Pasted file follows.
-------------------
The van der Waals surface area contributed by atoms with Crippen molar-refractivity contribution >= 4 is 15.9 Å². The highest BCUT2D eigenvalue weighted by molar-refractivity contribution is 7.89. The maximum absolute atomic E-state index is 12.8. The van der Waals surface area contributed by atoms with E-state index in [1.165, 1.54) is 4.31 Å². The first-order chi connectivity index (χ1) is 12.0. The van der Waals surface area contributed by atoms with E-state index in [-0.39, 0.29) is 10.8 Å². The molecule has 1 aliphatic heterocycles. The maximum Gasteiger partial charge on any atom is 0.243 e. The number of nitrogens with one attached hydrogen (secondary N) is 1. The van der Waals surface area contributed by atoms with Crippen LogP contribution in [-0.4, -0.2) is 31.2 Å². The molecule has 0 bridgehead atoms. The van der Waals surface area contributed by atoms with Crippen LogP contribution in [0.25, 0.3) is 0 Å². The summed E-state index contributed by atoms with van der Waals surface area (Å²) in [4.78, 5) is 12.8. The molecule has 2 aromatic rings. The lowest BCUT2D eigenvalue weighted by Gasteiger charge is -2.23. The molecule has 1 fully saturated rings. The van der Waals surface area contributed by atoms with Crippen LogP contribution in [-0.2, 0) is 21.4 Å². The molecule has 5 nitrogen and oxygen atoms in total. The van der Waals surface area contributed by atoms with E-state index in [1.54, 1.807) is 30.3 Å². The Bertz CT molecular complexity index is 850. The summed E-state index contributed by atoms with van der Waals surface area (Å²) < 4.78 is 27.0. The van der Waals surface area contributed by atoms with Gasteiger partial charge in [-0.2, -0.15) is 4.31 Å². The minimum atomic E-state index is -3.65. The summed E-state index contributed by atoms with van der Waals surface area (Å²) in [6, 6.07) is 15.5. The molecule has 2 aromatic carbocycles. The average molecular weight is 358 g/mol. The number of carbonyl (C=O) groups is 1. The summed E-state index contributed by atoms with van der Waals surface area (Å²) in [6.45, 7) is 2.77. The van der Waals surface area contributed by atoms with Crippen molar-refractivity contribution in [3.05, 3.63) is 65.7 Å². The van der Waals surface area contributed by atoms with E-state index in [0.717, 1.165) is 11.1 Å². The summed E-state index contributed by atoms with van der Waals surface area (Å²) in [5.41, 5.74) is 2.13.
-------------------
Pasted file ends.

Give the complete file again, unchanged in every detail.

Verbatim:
The van der Waals surface area contributed by atoms with Crippen molar-refractivity contribution >= 4 is 15.9 Å². The highest BCUT2D eigenvalue weighted by molar-refractivity contribution is 7.89. The maximum absolute atomic E-state index is 12.8. The van der Waals surface area contributed by atoms with E-state index in [1.165, 1.54) is 4.31 Å². The first-order chi connectivity index (χ1) is 12.0. The van der Waals surface area contributed by atoms with E-state index in [-0.39, 0.29) is 10.8 Å². The molecule has 1 aliphatic heterocycles. The maximum Gasteiger partial charge on any atom is 0.243 e. The number of nitrogens with one attached hydrogen (secondary N) is 1. The van der Waals surface area contributed by atoms with Crippen LogP contribution in [-0.4, -0.2) is 31.2 Å². The molecule has 0 bridgehead atoms. The van der Waals surface area contributed by atoms with Crippen LogP contribution in [0.25, 0.3) is 0 Å². The summed E-state index contributed by atoms with van der Waals surface area (Å²) in [4.78, 5) is 12.8. The molecule has 2 aromatic rings. The lowest BCUT2D eigenvalue weighted by Gasteiger charge is -2.23. The molecule has 1 fully saturated rings. The van der Waals surface area contributed by atoms with Crippen LogP contribution in [-0.2, 0) is 21.4 Å². The molecule has 5 nitrogen and oxygen atoms in total. The van der Waals surface area contributed by atoms with E-state index in [1.54, 1.807) is 30.3 Å². The Bertz CT molecular complexity index is 850. The summed E-state index contributed by atoms with van der Waals surface area (Å²) < 4.78 is 27.0. The van der Waals surface area contributed by atoms with Gasteiger partial charge in [-0.2, -0.15) is 4.31 Å². The minimum atomic E-state index is -3.65. The summed E-state index contributed by atoms with van der Waals surface area (Å²) in [6, 6.07) is 15.5. The molecule has 2 aromatic carbocycles. The average molecular weight is 358 g/mol. The number of carbonyl (C=O) groups is 1. The summed E-state index contributed by atoms with van der Waals surface area (Å²) in [6.45, 7) is 2.77. The van der Waals surface area contributed by atoms with Crippen molar-refractivity contribution in [3.05, 3.63) is 65.7 Å². The van der Waals surface area contributed by atoms with E-state index in [0.717, 1.165) is 11.1 Å². The summed E-state index contributed by atoms with van der Waals surface area (Å²) in [5.41, 5.74) is 2.13.